From Toronto Life | Food by Liza Agrba with research by Caitlin Walsh Miller, Mathew Silver and Anthony Milton
Staff are overworked and underpaid, costs are soaring, kitchen culture is toxic, and burnout is rampant. We talked to 27 industry insiders about how to fix everything.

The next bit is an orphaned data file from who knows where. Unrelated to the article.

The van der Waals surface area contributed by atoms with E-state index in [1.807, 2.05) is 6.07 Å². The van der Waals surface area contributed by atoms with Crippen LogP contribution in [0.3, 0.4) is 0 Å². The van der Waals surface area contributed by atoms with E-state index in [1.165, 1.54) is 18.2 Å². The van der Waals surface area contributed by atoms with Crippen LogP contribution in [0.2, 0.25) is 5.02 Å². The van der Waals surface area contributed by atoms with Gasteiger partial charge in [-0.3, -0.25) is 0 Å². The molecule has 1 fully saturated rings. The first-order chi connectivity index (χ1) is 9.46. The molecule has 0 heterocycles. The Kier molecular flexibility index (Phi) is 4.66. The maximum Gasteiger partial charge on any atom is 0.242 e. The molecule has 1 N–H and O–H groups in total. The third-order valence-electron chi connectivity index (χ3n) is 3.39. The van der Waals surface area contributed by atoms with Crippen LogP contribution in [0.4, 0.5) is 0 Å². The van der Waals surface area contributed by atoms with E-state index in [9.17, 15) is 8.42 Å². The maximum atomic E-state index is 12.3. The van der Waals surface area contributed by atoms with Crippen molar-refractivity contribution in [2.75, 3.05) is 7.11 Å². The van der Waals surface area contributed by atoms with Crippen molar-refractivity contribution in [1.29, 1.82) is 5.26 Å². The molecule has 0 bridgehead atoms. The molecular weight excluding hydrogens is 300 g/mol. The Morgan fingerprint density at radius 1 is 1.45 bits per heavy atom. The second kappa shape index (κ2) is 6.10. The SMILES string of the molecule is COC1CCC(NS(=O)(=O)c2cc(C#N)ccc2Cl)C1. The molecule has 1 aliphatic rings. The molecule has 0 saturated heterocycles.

The ills of the restaurant industry are what make it so famous—and so ripe for reality TV. Some, like toxic chefs, tension between back- and front-of-house staff, and inhumane working hours, are as old as the industry itself. Others, like rising costs, staff shortages and employee burnout, are newer phenomena. The pandemic didn’t cause these issues; instead, it brought them into sharp relief. Which means they’re here to stay unless something changes. To that end, we spent the past few months in conversation with chefs, restaurateurs and other industry experts. The question was simple: If you could fix the industry, how would you do it? The suggestions we received included creating a restaurant liaison, geothermal vertical farming, a universal basic income and abolishing the kitchen brigade system. In the links below are 27 insiders on what needs to change in order for restaurants—and the people behind them—to thrive in an increasingly uncertain world.